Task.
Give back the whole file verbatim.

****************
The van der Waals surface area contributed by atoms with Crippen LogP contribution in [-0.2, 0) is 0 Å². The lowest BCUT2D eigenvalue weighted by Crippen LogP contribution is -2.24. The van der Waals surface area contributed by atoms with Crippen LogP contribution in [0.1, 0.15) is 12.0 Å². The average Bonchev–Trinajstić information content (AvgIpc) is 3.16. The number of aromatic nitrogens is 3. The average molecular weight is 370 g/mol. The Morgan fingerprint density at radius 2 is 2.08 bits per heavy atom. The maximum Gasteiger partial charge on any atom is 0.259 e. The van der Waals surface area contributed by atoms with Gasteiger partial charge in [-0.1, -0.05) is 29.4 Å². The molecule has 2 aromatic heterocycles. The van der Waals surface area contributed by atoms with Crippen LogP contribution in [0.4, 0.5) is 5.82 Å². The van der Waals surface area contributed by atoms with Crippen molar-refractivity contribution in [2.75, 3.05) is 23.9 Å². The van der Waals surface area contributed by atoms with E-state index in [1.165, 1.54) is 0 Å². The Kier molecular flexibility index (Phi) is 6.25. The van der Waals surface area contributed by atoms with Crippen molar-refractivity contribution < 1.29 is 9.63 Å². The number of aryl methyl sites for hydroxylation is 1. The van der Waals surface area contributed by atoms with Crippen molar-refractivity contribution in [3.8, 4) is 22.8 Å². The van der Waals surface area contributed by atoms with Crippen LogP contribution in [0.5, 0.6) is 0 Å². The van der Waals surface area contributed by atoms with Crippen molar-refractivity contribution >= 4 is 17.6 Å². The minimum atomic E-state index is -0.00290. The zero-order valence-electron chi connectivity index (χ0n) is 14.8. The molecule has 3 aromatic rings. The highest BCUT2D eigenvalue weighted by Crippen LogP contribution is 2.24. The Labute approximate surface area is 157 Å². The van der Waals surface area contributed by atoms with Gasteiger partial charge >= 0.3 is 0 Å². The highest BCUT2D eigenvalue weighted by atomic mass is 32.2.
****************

The van der Waals surface area contributed by atoms with Crippen LogP contribution in [-0.2, 0) is 0 Å². The lowest BCUT2D eigenvalue weighted by Crippen LogP contribution is -2.24. The van der Waals surface area contributed by atoms with Crippen LogP contribution in [0.1, 0.15) is 12.0 Å². The average Bonchev–Trinajstić information content (AvgIpc) is 3.16. The number of aromatic nitrogens is 3. The average molecular weight is 370 g/mol. The Morgan fingerprint density at radius 2 is 2.08 bits per heavy atom. The maximum Gasteiger partial charge on any atom is 0.259 e. The van der Waals surface area contributed by atoms with Gasteiger partial charge in [-0.1, -0.05) is 29.4 Å². The molecule has 2 aromatic heterocycles. The van der Waals surface area contributed by atoms with Crippen LogP contribution in [0.4, 0.5) is 5.82 Å². The van der Waals surface area contributed by atoms with Crippen molar-refractivity contribution in [2.75, 3.05) is 23.9 Å². The van der Waals surface area contributed by atoms with E-state index in [1.165, 1.54) is 0 Å². The Kier molecular flexibility index (Phi) is 6.25. The van der Waals surface area contributed by atoms with Crippen molar-refractivity contribution < 1.29 is 9.63 Å². The number of aryl methyl sites for hydroxylation is 1. The van der Waals surface area contributed by atoms with Crippen molar-refractivity contribution in [3.8, 4) is 22.8 Å². The van der Waals surface area contributed by atoms with Crippen LogP contribution in [0.5, 0.6) is 0 Å². The van der Waals surface area contributed by atoms with Crippen molar-refractivity contribution >= 4 is 17.6 Å². The minimum atomic E-state index is -0.00290. The zero-order valence-electron chi connectivity index (χ0n) is 14.8. The molecule has 3 aromatic rings. The highest BCUT2D eigenvalue weighted by Crippen LogP contribution is 2.24. The Labute approximate surface area is 157 Å². The van der Waals surface area contributed by atoms with Gasteiger partial charge >= 0.3 is 0 Å². The highest BCUT2D eigenvalue weighted by atomic mass is 32.2.